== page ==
News : No time for long faces – sport
If everything is different than usual, a sand dune can turn into a spectacle. For the German national ice hockey team, the trip to the vicinity of the Latvian capital Riga was at least a highlight of their six-week World Cup campaign, including preparation time, and a change from the monotonous everyday life in the corona bubble in Latvia. A two-hour visit to the dunes, including your own pavilion and catering – there is no more space available.
Franz Reindl, President of the German Ice Hockey Federation (DEB), describes the conditions for players, coaches and supervisors in Riga as “quite life-limiting”. Just go out and get some fresh air “is not possible here,” added sports director Christian Künast. The excursion on Thursday was all the more special, accompanied by a police escort, which the players used for a walk along the water and the coaches for a jogging session. Previously in Riga they had only seen the inside of the dining room, their hotel rooms and the stadium. National coach Toni Söderholm wanted to press the “reset button” with the trip the day after the first tournament defeat against Kazakhstan (2: 3). His players should clear their minds.
The only one who did not enjoy the fresh air was Dominik Kahun. The Edmonton Oilers striker only arrived at the team hotel on Wednesday and still has to do his three-day individual quarantine in the room. His first wish, a bicycle ergometer, was quickly fulfilled. “It would be nonsense to just sit in the room for three days and not move,” he said in the video interview. Kahun has had a long and “quite stressful” journey. After his Oilers’ playoffs against Winnipeg and his return to Edmonton at 5 a.m., the 25-year-old only had a few minutes to decide whether to travel to the World Cup.
He wanted – and started his next flight at 11 a.m. Canadian time, which took him to Riga via Montréal and Frankfurt am Main. “I am sure that I will give the team some momentum,” said Kahun, whose first appearance according to Künast is theoretically possible next Monday against the USA. The last group game against Latvia on Tuesday was more realistic. He has not yet spoken to Söderholm about his role in the team and potential colleagues in the row, said Kahun.
Can Lukas Reichel play against Finland again? “We’re talking about a 19-year-old, I won’t take any risks,” said the national coach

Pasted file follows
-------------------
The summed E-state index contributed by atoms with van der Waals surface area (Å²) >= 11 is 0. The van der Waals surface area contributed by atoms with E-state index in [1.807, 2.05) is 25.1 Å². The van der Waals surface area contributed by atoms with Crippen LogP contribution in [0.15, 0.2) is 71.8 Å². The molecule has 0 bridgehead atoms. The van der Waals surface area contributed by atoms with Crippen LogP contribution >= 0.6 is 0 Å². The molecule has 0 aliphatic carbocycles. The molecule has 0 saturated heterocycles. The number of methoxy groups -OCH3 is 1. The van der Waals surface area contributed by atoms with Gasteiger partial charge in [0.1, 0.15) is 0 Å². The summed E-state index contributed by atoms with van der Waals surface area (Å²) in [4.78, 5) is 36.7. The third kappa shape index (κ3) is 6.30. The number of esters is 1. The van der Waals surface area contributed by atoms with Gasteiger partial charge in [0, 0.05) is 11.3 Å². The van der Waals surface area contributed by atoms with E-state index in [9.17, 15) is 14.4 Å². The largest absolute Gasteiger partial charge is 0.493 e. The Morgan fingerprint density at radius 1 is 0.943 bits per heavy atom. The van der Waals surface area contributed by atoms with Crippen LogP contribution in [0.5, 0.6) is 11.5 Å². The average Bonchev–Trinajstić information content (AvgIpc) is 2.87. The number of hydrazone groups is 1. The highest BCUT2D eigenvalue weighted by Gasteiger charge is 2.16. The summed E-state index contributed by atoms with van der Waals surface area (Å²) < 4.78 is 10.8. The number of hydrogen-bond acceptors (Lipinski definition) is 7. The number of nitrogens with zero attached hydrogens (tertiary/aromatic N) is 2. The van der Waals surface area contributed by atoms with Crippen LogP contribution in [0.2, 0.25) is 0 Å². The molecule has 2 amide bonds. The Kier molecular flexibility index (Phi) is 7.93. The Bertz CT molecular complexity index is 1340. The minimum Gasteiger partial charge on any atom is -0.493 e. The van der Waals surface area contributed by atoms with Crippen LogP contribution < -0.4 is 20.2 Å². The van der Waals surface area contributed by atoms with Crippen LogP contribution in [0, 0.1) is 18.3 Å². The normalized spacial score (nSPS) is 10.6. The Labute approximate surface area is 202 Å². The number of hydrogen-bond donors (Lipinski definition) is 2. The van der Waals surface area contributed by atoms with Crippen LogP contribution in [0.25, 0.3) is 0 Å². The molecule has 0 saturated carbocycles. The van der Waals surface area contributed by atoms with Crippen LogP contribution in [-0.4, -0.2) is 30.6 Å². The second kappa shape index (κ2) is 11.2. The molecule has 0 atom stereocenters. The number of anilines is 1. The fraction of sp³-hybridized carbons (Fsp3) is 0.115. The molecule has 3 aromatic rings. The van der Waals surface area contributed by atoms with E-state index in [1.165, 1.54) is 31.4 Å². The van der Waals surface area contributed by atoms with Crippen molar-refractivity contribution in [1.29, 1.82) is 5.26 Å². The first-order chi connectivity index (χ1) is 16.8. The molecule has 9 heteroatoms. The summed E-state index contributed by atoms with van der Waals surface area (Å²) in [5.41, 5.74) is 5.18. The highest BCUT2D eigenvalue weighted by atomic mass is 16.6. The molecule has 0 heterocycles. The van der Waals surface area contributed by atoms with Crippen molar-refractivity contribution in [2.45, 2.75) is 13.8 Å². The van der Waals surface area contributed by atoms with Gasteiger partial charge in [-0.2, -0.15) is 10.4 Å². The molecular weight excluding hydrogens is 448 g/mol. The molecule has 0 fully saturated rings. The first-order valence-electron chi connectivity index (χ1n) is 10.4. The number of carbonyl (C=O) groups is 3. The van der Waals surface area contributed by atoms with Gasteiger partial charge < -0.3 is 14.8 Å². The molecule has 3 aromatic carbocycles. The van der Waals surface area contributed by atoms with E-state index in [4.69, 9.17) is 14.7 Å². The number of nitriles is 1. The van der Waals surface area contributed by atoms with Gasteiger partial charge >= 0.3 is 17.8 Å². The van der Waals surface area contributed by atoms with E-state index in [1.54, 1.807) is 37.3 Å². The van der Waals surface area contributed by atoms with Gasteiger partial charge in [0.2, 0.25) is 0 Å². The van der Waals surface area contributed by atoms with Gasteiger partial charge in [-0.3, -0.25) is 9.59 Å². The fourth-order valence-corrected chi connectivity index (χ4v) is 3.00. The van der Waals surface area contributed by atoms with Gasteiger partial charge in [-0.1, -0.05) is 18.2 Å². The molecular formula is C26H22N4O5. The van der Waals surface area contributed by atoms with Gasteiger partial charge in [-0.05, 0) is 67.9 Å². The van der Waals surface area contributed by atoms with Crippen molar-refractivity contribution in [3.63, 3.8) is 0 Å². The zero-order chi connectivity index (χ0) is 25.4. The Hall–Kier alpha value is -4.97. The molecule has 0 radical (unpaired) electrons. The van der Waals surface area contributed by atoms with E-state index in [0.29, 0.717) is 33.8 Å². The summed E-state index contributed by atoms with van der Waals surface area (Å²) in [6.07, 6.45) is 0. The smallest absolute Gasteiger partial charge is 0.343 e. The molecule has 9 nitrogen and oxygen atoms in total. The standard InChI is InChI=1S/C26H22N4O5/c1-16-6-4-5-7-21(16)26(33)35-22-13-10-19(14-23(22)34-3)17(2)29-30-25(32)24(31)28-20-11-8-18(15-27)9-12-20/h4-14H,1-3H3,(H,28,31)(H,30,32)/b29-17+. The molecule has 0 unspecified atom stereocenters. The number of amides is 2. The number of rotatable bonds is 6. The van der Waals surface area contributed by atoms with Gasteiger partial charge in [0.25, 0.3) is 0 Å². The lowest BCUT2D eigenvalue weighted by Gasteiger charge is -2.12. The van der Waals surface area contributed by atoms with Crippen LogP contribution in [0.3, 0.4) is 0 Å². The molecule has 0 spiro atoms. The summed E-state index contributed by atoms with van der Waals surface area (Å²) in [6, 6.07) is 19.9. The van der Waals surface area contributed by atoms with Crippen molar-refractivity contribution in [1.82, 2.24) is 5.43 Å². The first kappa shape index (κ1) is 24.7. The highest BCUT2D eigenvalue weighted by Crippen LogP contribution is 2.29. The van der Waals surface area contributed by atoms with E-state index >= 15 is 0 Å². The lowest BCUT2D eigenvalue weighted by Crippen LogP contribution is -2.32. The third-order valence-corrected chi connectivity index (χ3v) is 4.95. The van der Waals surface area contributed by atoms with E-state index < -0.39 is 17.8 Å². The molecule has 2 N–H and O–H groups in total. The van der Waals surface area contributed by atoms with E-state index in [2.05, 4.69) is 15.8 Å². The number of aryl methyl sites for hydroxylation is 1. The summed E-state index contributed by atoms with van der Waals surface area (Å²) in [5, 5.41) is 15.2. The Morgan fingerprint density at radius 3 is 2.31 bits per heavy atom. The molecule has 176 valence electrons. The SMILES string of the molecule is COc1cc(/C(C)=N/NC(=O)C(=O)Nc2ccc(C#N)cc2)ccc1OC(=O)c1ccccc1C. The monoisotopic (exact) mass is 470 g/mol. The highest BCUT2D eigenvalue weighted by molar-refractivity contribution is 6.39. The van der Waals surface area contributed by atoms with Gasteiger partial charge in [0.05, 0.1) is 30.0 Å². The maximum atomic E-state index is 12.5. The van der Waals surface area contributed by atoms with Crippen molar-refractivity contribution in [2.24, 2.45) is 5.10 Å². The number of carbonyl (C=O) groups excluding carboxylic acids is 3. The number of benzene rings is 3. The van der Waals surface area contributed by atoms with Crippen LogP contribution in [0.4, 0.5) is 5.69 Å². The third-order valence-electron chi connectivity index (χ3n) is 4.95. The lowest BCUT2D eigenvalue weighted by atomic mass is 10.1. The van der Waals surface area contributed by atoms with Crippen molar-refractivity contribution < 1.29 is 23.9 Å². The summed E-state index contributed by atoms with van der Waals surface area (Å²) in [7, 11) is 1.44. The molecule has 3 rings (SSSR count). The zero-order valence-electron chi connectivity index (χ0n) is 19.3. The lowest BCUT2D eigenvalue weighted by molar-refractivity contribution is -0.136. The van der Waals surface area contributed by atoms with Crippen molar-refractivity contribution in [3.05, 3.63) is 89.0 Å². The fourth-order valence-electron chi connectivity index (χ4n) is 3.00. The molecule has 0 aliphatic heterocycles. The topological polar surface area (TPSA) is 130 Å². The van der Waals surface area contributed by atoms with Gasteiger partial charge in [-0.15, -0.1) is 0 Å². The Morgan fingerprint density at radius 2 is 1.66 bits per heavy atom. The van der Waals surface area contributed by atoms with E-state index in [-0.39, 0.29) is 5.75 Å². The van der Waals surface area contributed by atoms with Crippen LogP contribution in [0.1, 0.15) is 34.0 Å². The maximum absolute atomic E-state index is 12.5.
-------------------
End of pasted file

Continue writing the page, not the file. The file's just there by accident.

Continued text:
The mood of the national coach during this conversation will certainly be better than it was on Wednesday after the game against Kazakhstan. Especially when it came to a certain scene. His youngest player Lukas Reichel, 19, was unable to play from the second period onwards because he had previously received a rough check from Kazak Ivan Stepanenko. “This is already the third check against the head against one of our players in four games,” complained the national coach. Söderholm was reminded of a similar scene two years ago when the then 18-year-old World Cup debutant Moritz Seider suffered a concussion and had to sit out three games. Reichel is doing well so far, said Künast on Thursday, the striker was “not conspicuous”. The coaching team approaches this delicate subject with extreme caution. “We’re talking about a 19-year-old,” emphasized Söderholm, “I won’t take any risks.”
What the national coach didn’t like much better was the way his team performed against the promoted team. The tiredness after the hard-earned 3-1 win against Canada two days earlier was palpable. The Canada game cost a lot of strength, confirmed captain Moritz Müller. “We were a bit slow in our heads,” added Söderholm, who nevertheless trusted the same 22 players in the fourth tournament game. Müller knows that processing such negative experiences quickly is of essential importance in a tournament. You couldn’t expect to come to a World Cup and win every game: “Anyone who thought that you could just walk through a tournament now knows at the latest that this is not the case.” Defeats were part of it, “we have to deal with that just as much as the win against Canada.”
More big names are waiting for the DEB team: On Saturday (7.15 p.m.) it will play against world champions Finland, then against the USA and at the end of the preliminary round against Latvia – all candidates for the quarter-finals. The general conditions could change soon, Reindl assumes that spectators will still be allowed in the halls: “Maybe already on Sunday.” Before the duel with his home country, Söderholm believes that the Finnish way of playing suits his team. Moritz Seider knows what the German team can expect. “Lots of big boys, experienced strikers, a strong defense. A fast team. But we don’t need to hide.” Especially not behind a sand dune in Riga.